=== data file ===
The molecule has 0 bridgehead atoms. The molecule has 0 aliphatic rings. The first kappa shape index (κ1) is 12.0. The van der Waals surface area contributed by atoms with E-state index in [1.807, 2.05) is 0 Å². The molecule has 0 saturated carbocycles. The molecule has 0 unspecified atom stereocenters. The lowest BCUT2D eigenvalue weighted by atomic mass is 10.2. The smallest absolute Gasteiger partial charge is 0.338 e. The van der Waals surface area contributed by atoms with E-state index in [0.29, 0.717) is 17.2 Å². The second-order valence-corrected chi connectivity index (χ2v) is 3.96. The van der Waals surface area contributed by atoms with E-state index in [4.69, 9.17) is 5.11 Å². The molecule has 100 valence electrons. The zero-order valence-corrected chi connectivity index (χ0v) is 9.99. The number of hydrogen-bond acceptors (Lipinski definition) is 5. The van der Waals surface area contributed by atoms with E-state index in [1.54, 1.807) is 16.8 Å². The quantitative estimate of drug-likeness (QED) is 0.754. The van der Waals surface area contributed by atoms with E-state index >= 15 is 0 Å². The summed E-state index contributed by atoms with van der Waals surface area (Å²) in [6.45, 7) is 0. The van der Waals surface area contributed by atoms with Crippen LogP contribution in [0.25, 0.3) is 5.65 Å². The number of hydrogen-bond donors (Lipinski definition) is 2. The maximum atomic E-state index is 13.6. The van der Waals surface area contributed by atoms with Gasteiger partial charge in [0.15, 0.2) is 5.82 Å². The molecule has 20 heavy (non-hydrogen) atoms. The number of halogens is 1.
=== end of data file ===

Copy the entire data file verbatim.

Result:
The molecule has 0 bridgehead atoms. The molecule has 0 aliphatic rings. The first kappa shape index (κ1) is 12.0. The van der Waals surface area contributed by atoms with E-state index in [1.807, 2.05) is 0 Å². The molecule has 0 saturated carbocycles. The molecule has 0 unspecified atom stereocenters. The lowest BCUT2D eigenvalue weighted by atomic mass is 10.2. The smallest absolute Gasteiger partial charge is 0.338 e. The van der Waals surface area contributed by atoms with E-state index in [0.29, 0.717) is 17.2 Å². The second-order valence-corrected chi connectivity index (χ2v) is 3.96. The van der Waals surface area contributed by atoms with E-state index in [4.69, 9.17) is 5.11 Å². The molecule has 100 valence electrons. The zero-order valence-corrected chi connectivity index (χ0v) is 9.99. The number of hydrogen-bond acceptors (Lipinski definition) is 5. The van der Waals surface area contributed by atoms with E-state index in [1.54, 1.807) is 16.8 Å². The quantitative estimate of drug-likeness (QED) is 0.754. The van der Waals surface area contributed by atoms with E-state index >= 15 is 0 Å². The summed E-state index contributed by atoms with van der Waals surface area (Å²) in [6.45, 7) is 0. The van der Waals surface area contributed by atoms with Crippen LogP contribution in [0.25, 0.3) is 5.65 Å². The number of hydrogen-bond donors (Lipinski definition) is 2. The maximum atomic E-state index is 13.6. The van der Waals surface area contributed by atoms with Gasteiger partial charge in [0.15, 0.2) is 5.82 Å². The molecule has 20 heavy (non-hydrogen) atoms. The number of halogens is 1.